About us

The Scottish Council for Voluntary Organisations (SCVO) is the national membership organisation for the voluntary sector. We champion the sector, provide services, and debate big issues. Along with our community of 2,600+ members, we believe that charities, social enterprises, and voluntary groups make Scotland a better place.

About the Scottish voluntary sector

Scotland’s voluntary organisations are focused on delivering vital services and empowering some of Scotland’s most marginalised communities. The sector has a role in all aspects of Scottish society, from tourism and housing to the justice and social care systems.

The sector is an essential part of Scotland’s economy, encompassing an estimated 40,000+ organisations, from grassroots community groups and village hall committees to over 6,000 social enterprises, and approximately 25,000 registered national charities.

About our submission

The Scottish Council for Voluntary Organisations (SCVO) welcomes the opportunity to respond to the Equalities, Human Rights and Civil Justice (EHRCJ) Committee’s call for views as part of the pre-budget scrutiny process. Our submission draws on evidence from:

  • SCVO support services (funding, employability, digital, Covid support hub).
  • Parliamentary records and SCVO meetings with the Scottish Government.
  • SCVO policy submissions and engagement with the sector throughout 2020-21.

Our response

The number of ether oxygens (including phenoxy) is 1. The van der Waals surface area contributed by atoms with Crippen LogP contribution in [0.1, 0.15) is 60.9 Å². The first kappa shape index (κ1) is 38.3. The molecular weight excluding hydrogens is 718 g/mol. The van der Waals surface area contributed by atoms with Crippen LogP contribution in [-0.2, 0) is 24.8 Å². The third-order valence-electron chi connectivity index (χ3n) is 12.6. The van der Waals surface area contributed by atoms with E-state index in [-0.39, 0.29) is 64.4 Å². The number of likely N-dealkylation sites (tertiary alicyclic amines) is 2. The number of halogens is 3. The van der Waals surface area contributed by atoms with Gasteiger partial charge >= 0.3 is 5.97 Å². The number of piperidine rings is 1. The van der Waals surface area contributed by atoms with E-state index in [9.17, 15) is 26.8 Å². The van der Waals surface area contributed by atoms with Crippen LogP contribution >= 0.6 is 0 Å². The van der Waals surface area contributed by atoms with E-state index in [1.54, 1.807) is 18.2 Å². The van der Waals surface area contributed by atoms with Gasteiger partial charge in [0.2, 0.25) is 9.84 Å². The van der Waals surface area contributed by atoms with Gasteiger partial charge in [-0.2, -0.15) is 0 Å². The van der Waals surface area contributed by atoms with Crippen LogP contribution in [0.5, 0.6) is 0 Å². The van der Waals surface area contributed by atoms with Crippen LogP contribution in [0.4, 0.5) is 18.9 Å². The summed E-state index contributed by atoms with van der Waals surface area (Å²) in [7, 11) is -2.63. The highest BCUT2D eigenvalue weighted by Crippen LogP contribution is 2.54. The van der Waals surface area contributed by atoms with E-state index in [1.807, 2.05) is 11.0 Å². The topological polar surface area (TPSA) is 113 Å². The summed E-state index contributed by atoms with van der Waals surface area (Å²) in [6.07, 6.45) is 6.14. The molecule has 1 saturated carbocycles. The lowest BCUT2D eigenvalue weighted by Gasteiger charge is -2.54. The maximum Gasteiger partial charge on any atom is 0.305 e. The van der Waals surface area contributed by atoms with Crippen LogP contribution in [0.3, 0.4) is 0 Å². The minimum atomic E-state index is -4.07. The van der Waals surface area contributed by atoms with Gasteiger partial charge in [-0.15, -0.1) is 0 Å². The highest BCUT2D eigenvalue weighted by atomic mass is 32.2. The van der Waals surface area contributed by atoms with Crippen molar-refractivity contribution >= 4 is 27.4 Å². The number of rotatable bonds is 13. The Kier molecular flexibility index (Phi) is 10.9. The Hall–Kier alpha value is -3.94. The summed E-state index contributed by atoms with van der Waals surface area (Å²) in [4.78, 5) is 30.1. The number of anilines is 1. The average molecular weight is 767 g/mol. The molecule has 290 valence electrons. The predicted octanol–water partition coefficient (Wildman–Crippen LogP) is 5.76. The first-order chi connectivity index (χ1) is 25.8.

As the national membership organisation for the voluntary sector, our priority is to see a Scottish Budget that recognises the invaluable role that the voluntary sector plays in Scotland’s economy, both in short to medium term recovery and in the longer-term economic transformation that Scotland needs.

Section 1: Resource generation

  1. Given the main sources of government revenue should the government further increase revenue available to it, and if so how?

Scotland’s voluntary organisations are an integral part of the Scottish economy, and deliver enormous social benefit, often working with the most marginalized communities. The work of the sector touches on all parts of Scottish society, from tourism and housing to the justice and social care systems. The sector is comprised of an estimated 40,000+ organisations, from grassroots community groups and village hall committees to over 6,000 social enterprises, and approximately 25,000 registered national charities.

With an annual turnover eclipsing £6bn, and over 100,000 paid staff connecting with more than 1.2m volunteers, the role of the Scottish voluntary sector as a significant social and economic actor must be supported in this budget. SCVO does not take a position on the levels of revenue raised. However, we understand acutely the current pressures on financial resources and what is of primary concern to our organisation, and the wider voluntary sector, is that the best use is made of the revenue available. Alongside many of our members, we have long argued for a greater shift to preventative spend. Ten years ago the Christie Commission outlined cogently the case for early intervention, prevention, and working with communities and individuals to design and deliver better public services. Where funding has allowed, the voluntary sector has accelerated this agenda, but as much recent discussion has highlighted, much more needs to be done to realise the vision of the Christie Commission.